House of Representatives Passes Legislation to Limit Restrictions for Flexible Spending Arrangements
The federal Ways and Means Committee within the House of Representatives has passed bills that could eliminate contentious restrictions current placed on flexible spending accounts (FSA). The first of these bills, entitled the Medical FSA Improvement Act of 2011, was passed overwhelmingly with a 23 to 6 vote. Should it be approved by the full House and Senate, the bill would change the use-it-or-lose-it rule requiring employees to forfeit leftover balances in medical flexible spending accounts to their employers.
The amendment would give employees the opportunity to withdraw up to $500 in taxable cash for up to 7 months beyond the end of their plan’s grace period. The IRS is already considering altering the rule due to the new $2,500 FSA contribution cap arriving in 2013. This cap will limit an employee’s ability to defer substantial tax-free compensation into an FSA.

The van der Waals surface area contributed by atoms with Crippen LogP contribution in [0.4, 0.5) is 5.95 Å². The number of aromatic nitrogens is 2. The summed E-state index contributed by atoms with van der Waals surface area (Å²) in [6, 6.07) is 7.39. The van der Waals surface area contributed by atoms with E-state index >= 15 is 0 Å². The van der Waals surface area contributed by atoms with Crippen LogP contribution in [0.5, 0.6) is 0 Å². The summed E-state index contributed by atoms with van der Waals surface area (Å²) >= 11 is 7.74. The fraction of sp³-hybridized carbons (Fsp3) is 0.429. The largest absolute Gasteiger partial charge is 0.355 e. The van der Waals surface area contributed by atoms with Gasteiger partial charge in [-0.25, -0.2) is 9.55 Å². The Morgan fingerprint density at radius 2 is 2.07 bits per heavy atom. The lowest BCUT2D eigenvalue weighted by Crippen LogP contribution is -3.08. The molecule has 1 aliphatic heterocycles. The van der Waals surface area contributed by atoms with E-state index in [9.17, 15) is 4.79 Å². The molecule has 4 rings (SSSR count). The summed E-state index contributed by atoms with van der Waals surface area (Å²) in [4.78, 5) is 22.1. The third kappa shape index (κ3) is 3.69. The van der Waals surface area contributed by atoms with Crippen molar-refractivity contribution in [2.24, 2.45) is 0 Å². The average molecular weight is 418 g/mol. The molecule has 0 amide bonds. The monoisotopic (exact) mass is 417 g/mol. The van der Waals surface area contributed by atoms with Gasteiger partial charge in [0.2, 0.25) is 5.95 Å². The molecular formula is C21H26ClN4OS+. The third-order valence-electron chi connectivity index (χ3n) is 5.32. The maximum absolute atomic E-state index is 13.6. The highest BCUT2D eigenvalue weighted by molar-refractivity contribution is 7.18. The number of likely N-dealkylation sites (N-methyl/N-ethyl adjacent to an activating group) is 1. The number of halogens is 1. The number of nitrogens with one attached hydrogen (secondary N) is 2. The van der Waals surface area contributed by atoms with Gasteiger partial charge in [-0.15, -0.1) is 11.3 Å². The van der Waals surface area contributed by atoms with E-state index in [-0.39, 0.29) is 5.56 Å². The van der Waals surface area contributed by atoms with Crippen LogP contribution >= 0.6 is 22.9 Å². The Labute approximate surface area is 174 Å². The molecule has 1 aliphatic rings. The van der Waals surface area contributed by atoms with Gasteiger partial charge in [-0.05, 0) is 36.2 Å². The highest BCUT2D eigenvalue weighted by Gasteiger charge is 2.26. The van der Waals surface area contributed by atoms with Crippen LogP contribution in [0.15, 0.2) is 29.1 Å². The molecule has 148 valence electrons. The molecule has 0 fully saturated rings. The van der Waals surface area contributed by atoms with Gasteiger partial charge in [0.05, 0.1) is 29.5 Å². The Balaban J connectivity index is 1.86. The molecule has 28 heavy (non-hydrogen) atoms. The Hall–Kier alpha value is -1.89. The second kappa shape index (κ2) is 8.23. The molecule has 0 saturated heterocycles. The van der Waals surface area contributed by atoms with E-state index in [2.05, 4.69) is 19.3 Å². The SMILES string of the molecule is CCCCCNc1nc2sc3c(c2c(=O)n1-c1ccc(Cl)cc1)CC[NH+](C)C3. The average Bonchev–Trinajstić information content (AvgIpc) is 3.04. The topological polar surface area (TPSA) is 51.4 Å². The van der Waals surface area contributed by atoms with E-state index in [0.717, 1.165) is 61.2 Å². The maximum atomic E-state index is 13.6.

The second bill, called the Restoring Access to Medication Act, won by a 24 to 9 vote would overturn the rule forbidding the use of FSA’s from reimbursing expenses for over-the-counter drugs purchased without a prescription. The rule, introduced in last year’s healthcare reform law, was found to create an annual 50 million unnecessary doctor visits and billions of excess medical charges by the Consumer Healthcare Products Association. Both bills are scheduled to be brought to the floor of the full House during the week of June 11, 2012.